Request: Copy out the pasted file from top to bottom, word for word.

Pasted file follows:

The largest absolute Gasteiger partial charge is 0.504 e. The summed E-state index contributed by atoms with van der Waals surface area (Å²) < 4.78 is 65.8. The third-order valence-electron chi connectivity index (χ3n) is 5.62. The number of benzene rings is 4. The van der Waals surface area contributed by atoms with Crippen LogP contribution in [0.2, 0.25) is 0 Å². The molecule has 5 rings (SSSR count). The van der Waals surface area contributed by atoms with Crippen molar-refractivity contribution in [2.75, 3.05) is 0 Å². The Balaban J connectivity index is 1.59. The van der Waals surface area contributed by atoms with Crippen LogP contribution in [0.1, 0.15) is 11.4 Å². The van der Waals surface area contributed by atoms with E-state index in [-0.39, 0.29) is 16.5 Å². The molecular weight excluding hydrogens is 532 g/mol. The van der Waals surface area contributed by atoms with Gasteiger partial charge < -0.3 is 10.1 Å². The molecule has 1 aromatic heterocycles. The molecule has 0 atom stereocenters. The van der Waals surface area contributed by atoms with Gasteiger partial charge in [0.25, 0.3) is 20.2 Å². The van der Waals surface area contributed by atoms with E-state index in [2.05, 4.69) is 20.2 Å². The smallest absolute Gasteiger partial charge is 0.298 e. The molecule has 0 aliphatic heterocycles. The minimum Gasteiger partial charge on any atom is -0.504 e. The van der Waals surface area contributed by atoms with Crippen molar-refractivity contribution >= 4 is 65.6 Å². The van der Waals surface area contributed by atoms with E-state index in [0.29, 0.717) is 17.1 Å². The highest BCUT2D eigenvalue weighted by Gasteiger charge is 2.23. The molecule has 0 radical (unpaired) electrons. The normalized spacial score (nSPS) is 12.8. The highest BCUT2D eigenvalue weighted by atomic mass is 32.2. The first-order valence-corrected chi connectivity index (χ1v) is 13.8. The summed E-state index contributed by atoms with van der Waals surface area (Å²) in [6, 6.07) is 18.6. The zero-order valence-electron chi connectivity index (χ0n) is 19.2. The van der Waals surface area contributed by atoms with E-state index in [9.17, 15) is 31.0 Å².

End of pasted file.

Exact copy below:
The largest absolute Gasteiger partial charge is 0.504 e. The summed E-state index contributed by atoms with van der Waals surface area (Å²) < 4.78 is 65.8. The third-order valence-electron chi connectivity index (χ3n) is 5.62. The number of benzene rings is 4. The van der Waals surface area contributed by atoms with Crippen LogP contribution in [0.2, 0.25) is 0 Å². The molecule has 5 rings (SSSR count). The van der Waals surface area contributed by atoms with Crippen molar-refractivity contribution in [2.75, 3.05) is 0 Å². The Balaban J connectivity index is 1.59. The van der Waals surface area contributed by atoms with Crippen LogP contribution in [0.1, 0.15) is 11.4 Å². The van der Waals surface area contributed by atoms with E-state index in [-0.39, 0.29) is 16.5 Å². The molecular weight excluding hydrogens is 532 g/mol. The van der Waals surface area contributed by atoms with Gasteiger partial charge < -0.3 is 10.1 Å². The molecule has 1 aromatic heterocycles. The molecule has 0 atom stereocenters. The van der Waals surface area contributed by atoms with Gasteiger partial charge in [0.25, 0.3) is 20.2 Å². The van der Waals surface area contributed by atoms with E-state index in [2.05, 4.69) is 20.2 Å². The smallest absolute Gasteiger partial charge is 0.298 e. The molecule has 0 aliphatic heterocycles. The minimum Gasteiger partial charge on any atom is -0.504 e. The van der Waals surface area contributed by atoms with Crippen molar-refractivity contribution >= 4 is 65.6 Å². The van der Waals surface area contributed by atoms with E-state index in [0.29, 0.717) is 17.1 Å². The highest BCUT2D eigenvalue weighted by Gasteiger charge is 2.23. The molecule has 0 radical (unpaired) electrons. The normalized spacial score (nSPS) is 12.8. The highest BCUT2D eigenvalue weighted by atomic mass is 32.2. The first-order valence-corrected chi connectivity index (χ1v) is 13.8. The summed E-state index contributed by atoms with van der Waals surface area (Å²) in [6, 6.07) is 18.6. The zero-order valence-electron chi connectivity index (χ0n) is 19.2. The van der Waals surface area contributed by atoms with E-state index in [9.17, 15) is 31.0 Å².